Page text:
The Constitution of the
Reformed Presbyterian Church of Scotland
The Reformed Presbyterian Church of Scotland is the oldest in the growing family of Reformed Presbyterian Churches which can be found throughout the world. What follows is a brief overview of our history (particularly our origins) and our present position, which includes our current Basis of Faith and Practice.
As its name suggests, the Reformed Presbyterian Church of Scotland is a ‘Reformed’ church. As such, it belongs to the family of Churches which ‘re-formed’ out of Western Roman Catholicism in the 16th century. It is also ‘Presbyterian’ in that it belongs to the particular family of Reformed churches governed by a plurality of Presbyters (Elders) ruling in parity. However, its roots go deeper than the Reformation, and, resting upon the ancient creeds of Christendom and, ultimately, upon the Word of God itself, it confesses itself to be a constituent member of the catholic (or’ universal’) church, which is the house and family of God, ‘built upon the foundation of the apostles and prophets, Christ Jesus himself being the cornerstone’ (Ephesians 2:21).
More immediately, the origins of the Reformed Presbyterian Church of Scotland, as a distinct denomination of Christians, can be traced back to the First Reformation in Scotland in 1560 and the original Reformed Church of Scotland from which it claims unbroken descent. Since that time, there are two highly significant and formative dates in the history of the Reformed Presbyterian Church of Scotland;
In this year, after a period of tremendous upheaval and bloodshed endured by Presbyterian Covenanters as a result of the King’s attempt to impose Episcopacy upon Presbyterian Scotland, the Church of Scotland was re-settled by means of the Revolution Settlement. However, many men and women, who were Reformed and Presbyterian in their convictions, chose to remain outside of the newly settled Church of Scotland and formed themselves into Covenanting Societies. The reasons for this choice were as follows:
In general terms, they considered that the Revolution Settlement failed to protect and promote certain important attainments made by the Scottish church. These attainments, made in the period encompassing the First and Second Scottish Reformations (1560-1649), involved the elucidation and application of the doctrines of the exclusive headship of Christ over his own church and of the spiritual independence of his church. These attainments had found clear expression, and practical application, in the National Covenant of 1638, in the Solemn League and Covenant of 1643, and in various important Acts of the Church of Scotland General Assembly enacted throughout the 1640’s. These attainments had been fought for, at great cost, by the ‘Covenanters’ prior to the Revolution Settlement.
In more specific terms, the Revolution Settlement, in its language and approach, was of an Erastian nature – that is, one which was made for the church rather than by her – and, in evidence of this, the following may be noted:
- The Settlement failed to establish Presbyterianism on the specific ground that it was the system of government mandated by the Word of God (which was the ground on which the Church of Scotland had originally legislated a Presbyterian system of government) but on a lower ground of being ‘agreeable to the Word’ as well as being the will of the people. This was done to please the King whose intention it was to bring the churches together under an Episcopalian system;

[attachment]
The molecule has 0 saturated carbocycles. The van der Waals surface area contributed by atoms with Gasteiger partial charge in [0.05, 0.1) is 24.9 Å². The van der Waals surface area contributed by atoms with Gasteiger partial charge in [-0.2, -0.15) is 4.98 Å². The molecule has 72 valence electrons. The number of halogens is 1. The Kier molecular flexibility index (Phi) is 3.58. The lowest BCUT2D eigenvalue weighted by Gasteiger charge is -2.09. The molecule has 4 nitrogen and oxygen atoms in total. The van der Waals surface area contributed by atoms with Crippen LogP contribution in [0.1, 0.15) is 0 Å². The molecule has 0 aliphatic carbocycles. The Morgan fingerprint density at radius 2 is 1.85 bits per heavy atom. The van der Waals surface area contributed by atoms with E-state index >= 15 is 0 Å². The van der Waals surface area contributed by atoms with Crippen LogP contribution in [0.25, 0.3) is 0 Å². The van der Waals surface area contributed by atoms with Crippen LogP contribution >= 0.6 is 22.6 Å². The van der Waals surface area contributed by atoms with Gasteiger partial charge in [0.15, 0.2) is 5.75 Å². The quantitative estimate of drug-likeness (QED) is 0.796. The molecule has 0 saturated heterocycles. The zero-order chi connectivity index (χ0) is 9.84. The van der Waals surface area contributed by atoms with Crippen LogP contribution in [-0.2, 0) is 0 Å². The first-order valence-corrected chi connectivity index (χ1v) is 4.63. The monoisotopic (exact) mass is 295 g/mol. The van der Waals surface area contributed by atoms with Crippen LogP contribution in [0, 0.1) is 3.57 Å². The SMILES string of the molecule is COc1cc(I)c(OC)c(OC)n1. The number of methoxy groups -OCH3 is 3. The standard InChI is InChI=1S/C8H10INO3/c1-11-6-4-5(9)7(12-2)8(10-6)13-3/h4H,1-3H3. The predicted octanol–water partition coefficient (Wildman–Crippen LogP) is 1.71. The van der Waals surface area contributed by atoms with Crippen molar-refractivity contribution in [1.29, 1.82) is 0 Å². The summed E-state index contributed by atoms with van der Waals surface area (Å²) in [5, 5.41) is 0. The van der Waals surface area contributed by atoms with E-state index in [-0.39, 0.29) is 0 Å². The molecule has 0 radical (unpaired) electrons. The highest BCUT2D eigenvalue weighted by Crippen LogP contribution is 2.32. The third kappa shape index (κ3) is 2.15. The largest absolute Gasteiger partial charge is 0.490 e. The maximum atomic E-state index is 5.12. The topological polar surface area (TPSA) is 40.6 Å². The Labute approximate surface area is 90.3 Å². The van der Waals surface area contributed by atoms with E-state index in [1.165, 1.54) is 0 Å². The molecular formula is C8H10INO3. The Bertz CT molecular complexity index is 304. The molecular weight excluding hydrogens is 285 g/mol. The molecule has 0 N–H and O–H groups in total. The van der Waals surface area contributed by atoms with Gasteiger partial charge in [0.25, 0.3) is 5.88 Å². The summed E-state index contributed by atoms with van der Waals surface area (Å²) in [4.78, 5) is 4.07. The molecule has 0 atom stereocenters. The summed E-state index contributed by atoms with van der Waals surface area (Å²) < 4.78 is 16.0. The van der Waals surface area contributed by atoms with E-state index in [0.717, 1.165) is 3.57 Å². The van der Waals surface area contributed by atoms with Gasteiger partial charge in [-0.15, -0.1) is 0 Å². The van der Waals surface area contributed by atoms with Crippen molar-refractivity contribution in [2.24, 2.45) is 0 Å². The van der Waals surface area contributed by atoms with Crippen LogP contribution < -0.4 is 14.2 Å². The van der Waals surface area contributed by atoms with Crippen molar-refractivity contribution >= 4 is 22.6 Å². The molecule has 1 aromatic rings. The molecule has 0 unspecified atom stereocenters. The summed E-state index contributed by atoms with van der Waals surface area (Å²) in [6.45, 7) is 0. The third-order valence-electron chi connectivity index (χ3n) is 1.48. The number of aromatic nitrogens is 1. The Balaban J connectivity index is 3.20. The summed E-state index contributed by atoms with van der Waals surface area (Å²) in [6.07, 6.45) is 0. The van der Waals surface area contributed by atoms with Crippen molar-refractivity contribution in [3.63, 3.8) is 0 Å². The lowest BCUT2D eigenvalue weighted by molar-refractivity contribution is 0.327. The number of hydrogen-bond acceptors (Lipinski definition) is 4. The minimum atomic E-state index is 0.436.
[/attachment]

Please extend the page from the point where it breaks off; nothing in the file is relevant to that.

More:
- The Settlement failed to revive many of the free acts of the General Assembly of the Church of Scotland which had been repealed by the King;
- The Settlement failed to protect the Presbyterian nature of the church by admitting a considerable number of Episcopalians into the Ministry of the newly settled Presbyterian church;
- The Settlement failed to guard the spiritual independence of the church by allowing landowners the right, effectively, to intrude ministers into congregations;
- The Settlement failed to acknowledge the Covenants – particularly the Solemn League and Covenant, which bound the nations concerned, as nations, to promote and preserve the attainments of the Reformation in all the nations concerned.
Those men and women who remained outside the Revolution Church were not prepared to accept such a ‘settlement’ and established themselves into fellowships known as Covenanting Societies.
In this year, when a second Minister acceded to the Societies – another Minister having already joined the Societies from the Church of Scotland in 1706 – the Covenanting Societies were formally organised into the Reformed Presbyterian Church of Scotland.
The Reformed Presbyterian Church of Scotland wishes to present a positive testimony to the gospel in general, and to Reformed and Presbyterian principles of religion in particular, in Scotland and throughout the world. In other words, the church is not, primarily, a protesting church – although it is that – but a confessing church: a church which seeks to be a living, positive, and witnessing church, striving to fulfil her mission which she understands as being nothing less than to ‘go and teach all the nations, baptizing them in the name of the Father and of the Son and of the Holy Spirit; teaching them to observe all things whatsoever I have commanded you’ (Matthew 28:19,20).
In doing so, the Reformed Presbyterian Church of Scotland recognises that much of her testimony is shared by other members of other Presbyterian Churches in Scotland. As such, while preserving what it sees as essential to a full and genuine witness that is both Reformed and Presbyterian in nature, it wishes others who share the same vision to join with it in order to secure the existence of one established church, truly Reformed in doctrine, worship, government, and discipline, in each nation.